Organization: SOS Children's Villages International
- Markus Enenkel, Post-doctoral research scientist at the International Research Institute for Climate and Society, Columbia University; Disaster Risk Management Coordinator, SOS Children’s Villages International
- Andreas Papp, Director of the Global Emergency Response Team, SOS Children’s Villages International
- Daniel Osgood, Team leader of the Financial Instruments Sector Team, International Research Institute for Climate and Society, Columbia University
- Patrick Vinck, Research director, Harvard Humanitarian Initiative; Assistant Professor, Global Health and Population, T.H. Chan Harvard School of Public Health; Emergency Medicine, Harvard Medical School
- Stefan Kienberger, Senior scientist at Z_GIS, Department of Geoinformatics, University of Salzburg
- Miguel Roman, Research scientist in the Terrestrial Information Systems Laboratory at NASA's Goddard Space Flight Center
- Allianz Group, TBC
Date: Monday, May 14, 4:00pm – 5:30pm
Room: Auditorio Bernardo Quintana
Global disaster risk initiatives don’t mean local disaster risk reduction. Big data don’t mean usable information. Early warning doesn’t mean early action.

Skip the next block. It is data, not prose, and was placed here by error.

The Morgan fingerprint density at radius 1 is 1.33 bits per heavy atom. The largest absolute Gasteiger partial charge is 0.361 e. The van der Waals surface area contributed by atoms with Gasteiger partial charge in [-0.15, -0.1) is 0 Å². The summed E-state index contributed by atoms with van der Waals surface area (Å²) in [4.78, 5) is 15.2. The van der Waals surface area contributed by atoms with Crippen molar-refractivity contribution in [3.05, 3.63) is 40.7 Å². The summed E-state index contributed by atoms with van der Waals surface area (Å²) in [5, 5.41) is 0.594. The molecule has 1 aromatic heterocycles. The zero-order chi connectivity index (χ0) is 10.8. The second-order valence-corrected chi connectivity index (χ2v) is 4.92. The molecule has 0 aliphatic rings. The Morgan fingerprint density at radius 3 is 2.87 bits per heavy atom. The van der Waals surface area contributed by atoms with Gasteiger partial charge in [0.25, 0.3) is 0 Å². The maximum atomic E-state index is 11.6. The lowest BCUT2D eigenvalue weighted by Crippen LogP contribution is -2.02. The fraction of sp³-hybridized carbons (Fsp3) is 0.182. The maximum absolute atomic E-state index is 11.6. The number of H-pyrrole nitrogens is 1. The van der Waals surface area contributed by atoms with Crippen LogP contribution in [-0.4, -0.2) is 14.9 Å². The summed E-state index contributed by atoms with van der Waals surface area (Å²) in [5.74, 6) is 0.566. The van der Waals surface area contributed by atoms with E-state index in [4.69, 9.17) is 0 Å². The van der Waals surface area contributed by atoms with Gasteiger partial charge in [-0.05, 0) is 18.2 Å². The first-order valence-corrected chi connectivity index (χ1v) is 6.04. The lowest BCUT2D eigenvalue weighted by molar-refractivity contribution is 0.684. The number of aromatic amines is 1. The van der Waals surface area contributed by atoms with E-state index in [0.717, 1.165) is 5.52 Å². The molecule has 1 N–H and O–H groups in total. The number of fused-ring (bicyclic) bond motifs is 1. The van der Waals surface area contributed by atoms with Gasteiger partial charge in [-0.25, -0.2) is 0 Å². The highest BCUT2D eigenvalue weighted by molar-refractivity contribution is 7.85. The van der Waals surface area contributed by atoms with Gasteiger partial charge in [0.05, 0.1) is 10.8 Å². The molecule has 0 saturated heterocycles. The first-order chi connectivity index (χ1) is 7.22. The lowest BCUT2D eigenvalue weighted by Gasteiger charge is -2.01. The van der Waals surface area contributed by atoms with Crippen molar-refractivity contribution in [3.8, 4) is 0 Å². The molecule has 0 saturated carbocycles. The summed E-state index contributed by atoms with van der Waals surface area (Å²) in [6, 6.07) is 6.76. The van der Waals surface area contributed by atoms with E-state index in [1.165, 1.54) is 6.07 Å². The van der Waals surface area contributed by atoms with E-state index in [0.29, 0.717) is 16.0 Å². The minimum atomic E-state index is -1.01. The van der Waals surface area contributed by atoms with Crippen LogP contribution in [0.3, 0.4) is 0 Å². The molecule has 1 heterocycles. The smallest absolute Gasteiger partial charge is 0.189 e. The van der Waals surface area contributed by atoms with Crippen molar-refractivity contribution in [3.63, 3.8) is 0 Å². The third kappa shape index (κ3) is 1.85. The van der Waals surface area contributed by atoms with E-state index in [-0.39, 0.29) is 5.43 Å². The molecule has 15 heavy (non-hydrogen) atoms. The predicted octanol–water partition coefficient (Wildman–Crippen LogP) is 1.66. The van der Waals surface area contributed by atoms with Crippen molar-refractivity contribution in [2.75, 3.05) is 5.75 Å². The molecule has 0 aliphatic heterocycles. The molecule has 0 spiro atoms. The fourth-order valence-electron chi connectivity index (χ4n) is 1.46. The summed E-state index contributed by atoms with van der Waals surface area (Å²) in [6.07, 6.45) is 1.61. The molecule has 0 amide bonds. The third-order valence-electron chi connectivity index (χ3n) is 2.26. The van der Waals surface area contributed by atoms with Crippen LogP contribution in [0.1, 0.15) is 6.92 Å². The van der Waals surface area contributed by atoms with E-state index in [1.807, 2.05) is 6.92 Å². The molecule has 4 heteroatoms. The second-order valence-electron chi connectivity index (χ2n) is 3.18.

SOS Children’s Villages International (SOS-CVI) benefits from its presence in 135 countries. The presence in many of the world’s most vulnerable and volatile regions has been established many decades ago, allowing the collaborative development of strategies that focus on community needs. The SOS disaster risk management strategy is based on the paradigm that risk communication requires mutual trust, research-based activities and learning from mistakes. The main goal of SOS-CVI’s global emergency response team is to improve the efficiency of child protection in emergencies. In parallel, the “village as an emergency hub”-concept extends this focus to the community surrounding SOS Children’s Villages. A suite of state-of-the-art technological advancements related to earth observation, the collection of socio-economic risk and vulnerability information and near real-time alerting is currently being developed and tested. A scenario-based case study will be used to showcase the attempt to translate the outdated disaster management cycle into a more efficient risk management strategy that relates disaster-related information to local vulnerabilities and coping capacities.